The Economic Recovery Programme (ERP) came to an end on 30th June 1989. On balance it has been a successful programme, though formidable problems remain. Between 1978 and 1985 overall growth reached an average of only 1.5% per annum and, since the population was growing at an average rate of 2.8% per annum, this represented a decline in living standards. In 1986, however, this situation was reversed with an economic growth rate exceeding that of the population at 3.6% and in 1987 at 3.9% while in 1988 the growth rate reached a level of 4.1% Export income grew and the contribution of non-traditional exports, though small, showed particular promise. Employment, except in minerals, rose. Many consumer goods again became available in the shops though generally at a high price and, following a reasonable series of harvests, food was generally available, though special measures had to be taken to deal with local shortages caused by flood damage earlier this year. The improvement in the economy was sufficiently visible and pervasive to bring about an atmosphere of hope and expectation, leading to an improved state of morale and a spirit of enterprise.

While the importance of these gains must not be underrated, they fell short in certain important respects of the targets set out in the ERP. Overall growth at 4.1% in 1988 failed to reach the planned growth figure of 4.5%, while official export revenues were substantially less than planned expectations. Inflation, which was expected to have fallen to 20% in 1988, in fact remained stubbornly at 28.2% These outcomes do not invalidate the policies implicit in the ERP, but expose the unreliabilty of some statistics and the difficulty of forecasting in present circumstances. For example, in respect of export revenues, the true situation may be considerably better than the official figures suggest. Total exports in 1988 are estimated to have been nearer to US. 686 million than the official figure of US$ 362 million in view of the substantial volume of exports that are at present going unrecorded. Notwithstanding these shortfalls in performance, the trends set up by the ERP were promising.

But great difficulties lie ahead. The two most critical problems are reduction of the rate of inflation and narrowing the gap between export earnings and import requirements. High rates of inflation present a constant threat to standards of living and, in the absence of indexing, wage adjustments always lag behind price increases. Inflation creates incessant cost problems for industry and places serious impediments in the way of economic forecasting. As to the trade gap, exports pay for no more than a third of imports, the shortfall being made up chiefly by external aid in the form of loans and grants. This degree of economic dependence is highly undesirable and explains the great importance rightly placed by the Government on a vigorous programme of export promotion.

But neither of these tasks is easily accomplished. The main engine driving inflation is the excessive growth of the money supply and the expansion of credit. By addressing these problems the Government hopes to bring down inflation to 20% by the middle of 1990. Part of the difficulty lies in the financing of the recurrent budget, inevitably made more difficult by the increase in wages and salaries in the public service announced in the budget speech, increases essential to morale not only in government, but also throughout industry and the parastatals where equivalent rises are expected. Nevertheless the budget for 1989-90, as in 1987-88, relies on borrowing from the banking system to fill the gap between revenue and expenditure, though only to the modest extent of Shs 600 million, amounting to 0.4% of total revenue.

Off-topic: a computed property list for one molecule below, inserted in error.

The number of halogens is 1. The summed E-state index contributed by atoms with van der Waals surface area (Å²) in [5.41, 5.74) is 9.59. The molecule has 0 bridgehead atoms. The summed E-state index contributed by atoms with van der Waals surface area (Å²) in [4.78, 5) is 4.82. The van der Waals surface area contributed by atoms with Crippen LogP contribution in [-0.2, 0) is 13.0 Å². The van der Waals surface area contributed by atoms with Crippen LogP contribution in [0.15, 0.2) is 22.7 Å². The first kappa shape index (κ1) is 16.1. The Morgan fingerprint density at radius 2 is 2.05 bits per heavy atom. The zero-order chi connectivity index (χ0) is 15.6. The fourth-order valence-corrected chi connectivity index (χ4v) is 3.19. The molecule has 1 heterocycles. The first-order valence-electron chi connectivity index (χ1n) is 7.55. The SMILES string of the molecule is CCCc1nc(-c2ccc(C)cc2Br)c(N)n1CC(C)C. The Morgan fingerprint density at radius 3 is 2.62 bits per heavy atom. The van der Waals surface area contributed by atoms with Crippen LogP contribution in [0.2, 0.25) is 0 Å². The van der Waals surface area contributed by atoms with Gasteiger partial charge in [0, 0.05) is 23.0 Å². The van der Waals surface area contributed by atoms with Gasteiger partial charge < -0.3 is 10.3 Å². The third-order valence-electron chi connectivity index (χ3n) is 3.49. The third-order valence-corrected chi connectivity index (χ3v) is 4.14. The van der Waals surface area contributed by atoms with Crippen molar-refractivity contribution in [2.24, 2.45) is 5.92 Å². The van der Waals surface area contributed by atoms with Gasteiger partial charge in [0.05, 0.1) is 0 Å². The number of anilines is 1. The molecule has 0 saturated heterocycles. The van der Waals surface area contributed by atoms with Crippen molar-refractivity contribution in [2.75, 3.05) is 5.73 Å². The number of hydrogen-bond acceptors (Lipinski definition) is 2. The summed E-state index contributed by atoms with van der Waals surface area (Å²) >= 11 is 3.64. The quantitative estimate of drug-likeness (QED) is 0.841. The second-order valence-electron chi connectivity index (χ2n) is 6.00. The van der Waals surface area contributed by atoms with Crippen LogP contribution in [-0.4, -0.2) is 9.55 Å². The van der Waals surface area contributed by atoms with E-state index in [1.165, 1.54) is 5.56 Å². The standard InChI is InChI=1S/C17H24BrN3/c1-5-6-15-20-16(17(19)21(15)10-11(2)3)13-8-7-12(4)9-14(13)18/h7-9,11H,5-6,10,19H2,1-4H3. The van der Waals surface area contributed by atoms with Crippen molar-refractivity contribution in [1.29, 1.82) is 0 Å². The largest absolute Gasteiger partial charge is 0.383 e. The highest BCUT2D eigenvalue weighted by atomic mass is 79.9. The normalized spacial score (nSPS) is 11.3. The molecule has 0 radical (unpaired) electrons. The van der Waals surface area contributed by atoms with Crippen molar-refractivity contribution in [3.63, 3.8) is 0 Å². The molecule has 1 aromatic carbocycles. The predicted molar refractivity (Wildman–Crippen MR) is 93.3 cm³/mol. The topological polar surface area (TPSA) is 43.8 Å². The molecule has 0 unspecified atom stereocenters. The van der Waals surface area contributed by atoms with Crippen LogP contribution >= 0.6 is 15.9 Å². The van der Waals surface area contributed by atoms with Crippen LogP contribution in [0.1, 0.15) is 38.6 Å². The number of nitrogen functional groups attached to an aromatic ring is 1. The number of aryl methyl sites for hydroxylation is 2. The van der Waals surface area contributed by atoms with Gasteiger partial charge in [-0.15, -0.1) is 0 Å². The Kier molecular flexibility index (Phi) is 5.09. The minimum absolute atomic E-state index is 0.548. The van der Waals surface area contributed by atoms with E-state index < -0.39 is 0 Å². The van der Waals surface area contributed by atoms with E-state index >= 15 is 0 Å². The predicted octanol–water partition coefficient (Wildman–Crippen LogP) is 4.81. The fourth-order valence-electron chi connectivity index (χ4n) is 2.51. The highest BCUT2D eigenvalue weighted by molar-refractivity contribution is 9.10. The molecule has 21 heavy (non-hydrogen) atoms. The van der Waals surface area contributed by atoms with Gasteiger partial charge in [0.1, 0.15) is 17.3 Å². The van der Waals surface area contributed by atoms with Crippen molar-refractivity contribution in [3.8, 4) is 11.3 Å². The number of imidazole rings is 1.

The most serious problem lies in the expansion of credit to the marketing boards and cooperatives. The ERP aimed to contain the increase in credit to 15-20%, but in the event it rose by 23% in 1985-87 and 55% in 1987-88. The aim in 1988-89 is to limit the growth of credit to 30% Much has been said about the inherent inefficiency of the marketing boards, but there are also practical reasons for their insatiable need of funds. The dilapidated state of the roads and the obsolescence and inadequacy of transport vehicles have caused great difficulty in the movement of crops, leading to increased costs both in the transport sector and for the financing of stocks. These problems have been exacerbated by a substantial growth in production, especially of maize and cotton, and the inadequate capacity of processing factories, particularly in the case of cotton, tobacco, sisal and coffee. Between June 1986 and March 1989, credits to the National Milling Corporation grew from Shs 2,465 million to Shs 6,249 million while advances to the cooperatives increased almost sixfold. During this period the National Bank of Commerce was obliged to resort to the Central Bank to finance the needs of the economy including the crop parastatals and the cooperatives, and Central Bank advances to the National Bank of Commerce rose from Shs 418 million to Shs 40,595 million. The control of these inflationary influences lies not only in an improvement of financial management within the marketing parastatals themselves, but in the rehabiltation of Tanzania’s entire transport system and the rebuilding and expansion of processing capacity. Vigorous steps are in train with the help of external aid to rehabilitate transport and crop processing establishments, but, especially in the case of transport, it will be a long haul.